It is important to note that the MCO does not prevent one from getting medical attention if necessary. Patients can and should continue care.
Caregivers should also be sure to take care of themselves and not overextend, as caregiver burnout is not uncommon.
How can parents cope with taking care of their children during this lockdown period?
If your child is anxious or displaying behavioural problems, having a regular daily schedule and set times for waking up meals, homework/study period, and bedtime, etc can go a long way. Knowing what to expect and having a structure to their day helps with the child’s internal regulation of emotions and behaviour.
When things occur as and when they are supposed to at home, the child is shielded from the uncertainties going on outside in the world. Timetables and daily plans also help parents organize and co-manage.
What can parents do to keep their children physically, mentally and emotionally well during this time? How about for themselves?
Information. Explain the current situations to children and why they have to stay at home. Use age-appropriate terms and explanations.
Older children may want to discuss things they come across. Listening without judgement and asking what they think allows them to feel heard, validated and more comfortable to speak their mind.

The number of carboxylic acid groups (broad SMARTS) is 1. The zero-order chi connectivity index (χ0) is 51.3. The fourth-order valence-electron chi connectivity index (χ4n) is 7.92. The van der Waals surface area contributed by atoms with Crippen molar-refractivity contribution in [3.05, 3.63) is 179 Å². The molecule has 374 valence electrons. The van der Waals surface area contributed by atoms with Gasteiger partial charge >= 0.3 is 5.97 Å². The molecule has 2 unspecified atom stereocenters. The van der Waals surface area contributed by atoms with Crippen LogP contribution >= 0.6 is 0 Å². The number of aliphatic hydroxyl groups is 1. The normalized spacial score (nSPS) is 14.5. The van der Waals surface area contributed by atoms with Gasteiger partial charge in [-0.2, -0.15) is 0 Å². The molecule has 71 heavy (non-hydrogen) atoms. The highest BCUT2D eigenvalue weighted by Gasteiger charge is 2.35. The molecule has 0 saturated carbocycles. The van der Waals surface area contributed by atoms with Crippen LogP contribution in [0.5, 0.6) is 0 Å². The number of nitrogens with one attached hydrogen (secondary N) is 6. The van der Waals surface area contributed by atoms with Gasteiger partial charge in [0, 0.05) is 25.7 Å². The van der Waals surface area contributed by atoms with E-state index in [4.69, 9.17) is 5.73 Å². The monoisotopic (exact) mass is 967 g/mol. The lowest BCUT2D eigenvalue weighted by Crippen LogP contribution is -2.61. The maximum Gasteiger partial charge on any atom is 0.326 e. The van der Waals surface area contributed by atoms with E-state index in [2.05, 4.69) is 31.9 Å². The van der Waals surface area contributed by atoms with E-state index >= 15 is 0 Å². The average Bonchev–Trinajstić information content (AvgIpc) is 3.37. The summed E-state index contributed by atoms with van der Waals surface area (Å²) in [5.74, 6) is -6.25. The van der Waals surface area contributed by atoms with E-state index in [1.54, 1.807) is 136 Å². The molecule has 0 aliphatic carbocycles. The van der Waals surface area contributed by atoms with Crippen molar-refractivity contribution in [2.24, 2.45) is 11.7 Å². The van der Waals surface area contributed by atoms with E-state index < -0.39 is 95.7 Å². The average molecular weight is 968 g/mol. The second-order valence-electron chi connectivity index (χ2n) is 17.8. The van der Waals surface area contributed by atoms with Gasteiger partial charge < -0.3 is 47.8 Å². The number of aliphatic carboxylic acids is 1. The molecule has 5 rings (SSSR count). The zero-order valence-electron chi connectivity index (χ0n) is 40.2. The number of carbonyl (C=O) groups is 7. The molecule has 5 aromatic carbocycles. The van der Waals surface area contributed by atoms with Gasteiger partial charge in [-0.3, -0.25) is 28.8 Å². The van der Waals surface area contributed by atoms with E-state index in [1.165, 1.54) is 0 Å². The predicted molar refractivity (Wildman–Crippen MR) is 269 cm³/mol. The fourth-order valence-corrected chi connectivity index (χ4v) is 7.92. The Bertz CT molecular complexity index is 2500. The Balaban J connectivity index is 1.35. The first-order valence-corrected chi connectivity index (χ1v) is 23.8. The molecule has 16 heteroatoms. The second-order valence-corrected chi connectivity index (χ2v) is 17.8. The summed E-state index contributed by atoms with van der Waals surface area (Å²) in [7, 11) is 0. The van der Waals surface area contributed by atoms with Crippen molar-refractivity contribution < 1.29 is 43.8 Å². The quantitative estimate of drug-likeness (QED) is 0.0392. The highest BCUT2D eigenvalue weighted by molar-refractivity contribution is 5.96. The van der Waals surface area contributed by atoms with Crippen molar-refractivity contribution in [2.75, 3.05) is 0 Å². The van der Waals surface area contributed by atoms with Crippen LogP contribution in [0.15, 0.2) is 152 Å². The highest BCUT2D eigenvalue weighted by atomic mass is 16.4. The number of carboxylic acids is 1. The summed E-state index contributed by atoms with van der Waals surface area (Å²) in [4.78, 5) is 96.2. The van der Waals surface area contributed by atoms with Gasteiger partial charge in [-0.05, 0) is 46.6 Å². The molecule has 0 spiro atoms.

Monitor their social media use. If concerned about overexposure, misinformation, anxiety or depression, or disruption of routines, you may want to limit social media access.
Role-modelling. Children are constantly taking cues from their parents or closest adults on how they should perceive situations and respond to them. This is all subconscious and picked up from nonverbal cues such as parents’ facial expressions, tone of voice and behaviours, rather than what the parents say.
If parents are constantly anxious about the Covid-19 and MCO, the children are more likely to be anxious as well, and this may come out in overt anxiety, or physical symptoms, or behavioural issues.
Ensure everyone gets enough sleep, physical activity and proper nutrition. Facing each other all day can take its toll on families, at times leading to unnecessary friction and conflicts. Allow for each member to retreat and get some time and space alone if needed with no questions asked.
Dr Lim Wai Jenn is a Sunway Medical Centre Velocity consultant psychiatrist.
- This is the personal opinion of the writer or publication and does not necessarily represent the views of CodeBlue.